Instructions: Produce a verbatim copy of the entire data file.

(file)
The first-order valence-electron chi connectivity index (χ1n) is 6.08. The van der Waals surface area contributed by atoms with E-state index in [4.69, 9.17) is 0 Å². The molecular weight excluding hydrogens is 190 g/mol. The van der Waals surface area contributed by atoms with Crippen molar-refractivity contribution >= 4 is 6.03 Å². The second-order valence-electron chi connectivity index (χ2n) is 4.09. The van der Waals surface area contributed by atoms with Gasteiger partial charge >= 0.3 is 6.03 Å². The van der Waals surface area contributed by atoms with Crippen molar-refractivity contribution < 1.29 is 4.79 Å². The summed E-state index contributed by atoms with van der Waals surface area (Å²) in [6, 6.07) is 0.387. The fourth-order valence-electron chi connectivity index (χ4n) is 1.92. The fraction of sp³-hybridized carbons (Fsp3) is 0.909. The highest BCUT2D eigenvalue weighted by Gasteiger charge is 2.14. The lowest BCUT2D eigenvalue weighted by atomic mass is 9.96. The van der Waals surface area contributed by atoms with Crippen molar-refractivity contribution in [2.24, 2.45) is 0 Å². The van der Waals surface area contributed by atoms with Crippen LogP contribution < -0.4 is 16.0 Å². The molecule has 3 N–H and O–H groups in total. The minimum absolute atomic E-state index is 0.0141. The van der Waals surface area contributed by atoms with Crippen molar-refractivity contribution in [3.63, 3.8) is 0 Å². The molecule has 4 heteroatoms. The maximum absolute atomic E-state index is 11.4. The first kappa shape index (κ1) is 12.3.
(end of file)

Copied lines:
The first-order valence-electron chi connectivity index (χ1n) is 6.08. The van der Waals surface area contributed by atoms with E-state index in [4.69, 9.17) is 0 Å². The molecular weight excluding hydrogens is 190 g/mol. The van der Waals surface area contributed by atoms with Crippen molar-refractivity contribution >= 4 is 6.03 Å². The second-order valence-electron chi connectivity index (χ2n) is 4.09. The van der Waals surface area contributed by atoms with Gasteiger partial charge >= 0.3 is 6.03 Å². The van der Waals surface area contributed by atoms with Crippen molar-refractivity contribution < 1.29 is 4.79 Å². The summed E-state index contributed by atoms with van der Waals surface area (Å²) in [6, 6.07) is 0.387. The fourth-order valence-electron chi connectivity index (χ4n) is 1.92. The fraction of sp³-hybridized carbons (Fsp3) is 0.909. The highest BCUT2D eigenvalue weighted by Gasteiger charge is 2.14. The lowest BCUT2D eigenvalue weighted by atomic mass is 9.96. The van der Waals surface area contributed by atoms with Crippen molar-refractivity contribution in [2.24, 2.45) is 0 Å². The van der Waals surface area contributed by atoms with Crippen LogP contribution < -0.4 is 16.0 Å². The molecule has 3 N–H and O–H groups in total. The minimum absolute atomic E-state index is 0.0141. The van der Waals surface area contributed by atoms with Crippen molar-refractivity contribution in [3.63, 3.8) is 0 Å². The molecule has 4 heteroatoms. The maximum absolute atomic E-state index is 11.4. The first kappa shape index (κ1) is 12.3.